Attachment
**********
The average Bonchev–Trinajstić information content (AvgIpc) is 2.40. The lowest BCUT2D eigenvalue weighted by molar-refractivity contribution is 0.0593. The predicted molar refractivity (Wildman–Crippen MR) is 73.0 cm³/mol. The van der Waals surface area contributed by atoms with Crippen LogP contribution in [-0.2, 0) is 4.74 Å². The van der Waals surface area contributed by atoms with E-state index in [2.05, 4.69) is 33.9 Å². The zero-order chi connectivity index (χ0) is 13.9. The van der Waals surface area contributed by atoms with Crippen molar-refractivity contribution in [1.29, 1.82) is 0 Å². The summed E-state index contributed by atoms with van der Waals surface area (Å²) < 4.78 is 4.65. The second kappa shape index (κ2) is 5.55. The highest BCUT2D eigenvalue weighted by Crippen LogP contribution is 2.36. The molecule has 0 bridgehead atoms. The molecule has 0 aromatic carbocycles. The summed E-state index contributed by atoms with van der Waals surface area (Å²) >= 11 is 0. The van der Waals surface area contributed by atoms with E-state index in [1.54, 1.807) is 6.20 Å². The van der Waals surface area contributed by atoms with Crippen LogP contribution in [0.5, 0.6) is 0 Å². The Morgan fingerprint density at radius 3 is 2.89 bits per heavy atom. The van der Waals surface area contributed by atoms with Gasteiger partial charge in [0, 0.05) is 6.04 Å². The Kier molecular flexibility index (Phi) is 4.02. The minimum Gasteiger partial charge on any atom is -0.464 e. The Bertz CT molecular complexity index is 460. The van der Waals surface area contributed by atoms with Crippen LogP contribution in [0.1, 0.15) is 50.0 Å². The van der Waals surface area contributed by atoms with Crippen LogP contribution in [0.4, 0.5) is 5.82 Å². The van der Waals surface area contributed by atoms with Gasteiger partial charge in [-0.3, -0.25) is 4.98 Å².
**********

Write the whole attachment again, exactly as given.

The average Bonchev–Trinajstić information content (AvgIpc) is 2.40. The lowest BCUT2D eigenvalue weighted by molar-refractivity contribution is 0.0593. The predicted molar refractivity (Wildman–Crippen MR) is 73.0 cm³/mol. The van der Waals surface area contributed by atoms with Crippen LogP contribution in [-0.2, 0) is 4.74 Å². The van der Waals surface area contributed by atoms with E-state index in [2.05, 4.69) is 33.9 Å². The zero-order chi connectivity index (χ0) is 13.9. The van der Waals surface area contributed by atoms with Crippen molar-refractivity contribution in [1.29, 1.82) is 0 Å². The summed E-state index contributed by atoms with van der Waals surface area (Å²) < 4.78 is 4.65. The second kappa shape index (κ2) is 5.55. The highest BCUT2D eigenvalue weighted by Crippen LogP contribution is 2.36. The molecule has 0 bridgehead atoms. The molecule has 0 aromatic carbocycles. The summed E-state index contributed by atoms with van der Waals surface area (Å²) >= 11 is 0. The van der Waals surface area contributed by atoms with E-state index in [1.54, 1.807) is 6.20 Å². The van der Waals surface area contributed by atoms with Crippen LogP contribution in [0.5, 0.6) is 0 Å². The Morgan fingerprint density at radius 3 is 2.89 bits per heavy atom. The van der Waals surface area contributed by atoms with Gasteiger partial charge in [0, 0.05) is 6.04 Å². The Kier molecular flexibility index (Phi) is 4.02. The minimum Gasteiger partial charge on any atom is -0.464 e. The Bertz CT molecular complexity index is 460. The van der Waals surface area contributed by atoms with Crippen LogP contribution in [0.1, 0.15) is 50.0 Å². The van der Waals surface area contributed by atoms with Crippen LogP contribution in [0.4, 0.5) is 5.82 Å². The van der Waals surface area contributed by atoms with Gasteiger partial charge in [-0.3, -0.25) is 4.98 Å².